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The basic rules for sequence of tenses in English are as follows:
Rule 1
If the verb in the principal clause is in the present or the future tense, the verb in the subordinate
clause may be in any tense, depending upon the sense to be expressed.
He says that he is fine.
He says that he was fine.
He says that he will be fine.
He will say that he is fine.
He will say that he was fine.
He will say that he will be fine.
Rule 2
If the tense in the principal clause is in the past tense, the tense in the subordinate clause will be
in the corresponding past tense.
He said that he would come.
He told me that he had been ill.
I knew that he would not pass.
We noticed that the fan had stopped.
There are, nevertheless, a few exceptions to this rule.
A past tense in the main clause may be followed by a present tense in the subordinate clause
when the subordinate clause expresses some universal truth.
Copernicus proved that the earth moves round the sun.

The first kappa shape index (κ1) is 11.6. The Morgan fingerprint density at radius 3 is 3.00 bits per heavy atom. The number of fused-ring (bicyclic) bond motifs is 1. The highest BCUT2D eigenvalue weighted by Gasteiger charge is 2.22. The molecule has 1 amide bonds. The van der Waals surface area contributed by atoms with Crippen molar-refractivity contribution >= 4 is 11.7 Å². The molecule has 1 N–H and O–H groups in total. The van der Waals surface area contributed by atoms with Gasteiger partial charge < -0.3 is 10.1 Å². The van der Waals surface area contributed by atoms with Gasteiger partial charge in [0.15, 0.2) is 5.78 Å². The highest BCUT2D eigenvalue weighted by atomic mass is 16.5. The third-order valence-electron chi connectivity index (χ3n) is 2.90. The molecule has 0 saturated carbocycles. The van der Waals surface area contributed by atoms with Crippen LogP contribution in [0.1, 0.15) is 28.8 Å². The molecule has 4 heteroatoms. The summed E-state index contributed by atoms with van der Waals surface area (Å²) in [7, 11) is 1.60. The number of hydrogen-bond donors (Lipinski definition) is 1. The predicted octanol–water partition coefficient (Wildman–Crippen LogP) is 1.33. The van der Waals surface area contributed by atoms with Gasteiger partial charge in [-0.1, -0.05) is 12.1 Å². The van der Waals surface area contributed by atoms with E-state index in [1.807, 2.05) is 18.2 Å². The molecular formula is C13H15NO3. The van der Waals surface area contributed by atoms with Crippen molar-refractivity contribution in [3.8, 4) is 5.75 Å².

The teacher told us that honesty is the best policy.
He told me that the Hindus burn their dead.
A subordinate clause expressing place, reason or comparison may be in any tense, according to
the sense to be expressed.
He didn’t get the job because his English isn’t good.
A fishing village once existed where now lies the city of Mumbai.
If the subordinate clause is an adjective clause, it may be in any tense as is required by the sense.
Yesterday I met a man who sells balloons.
Yesterday I met a man who sold me a balloon.
Rule 3
Note that when the subordinate clause is introduced by the conjunction of purpose that, the
following rules are observed.
We use may in the subordinate clause when the main clause is in the present tense. We use might
in the subordinate clause when the main clause is in the past tense.
I study that I may pass.
I will study that I may pass.
I studied that I might pass.
We eat that we may live.
He ate that he might not die.
Rule 4
If the principal clause is in the future tense, we do not use future tense in subordinating clauses
beginning with when, until, before, after etc.
I will call you when dinner is ready. (NOT I will call you when dinner will be ready.)
I shall wait until you return. (NOT I shall wait until you will return.)
Rule 5
Expressions such as as if, if only, it is time and wish that are usually followed by past tenses.
I wish I was a bit taller.
It is time we started working.
He talks as if he knew everything.
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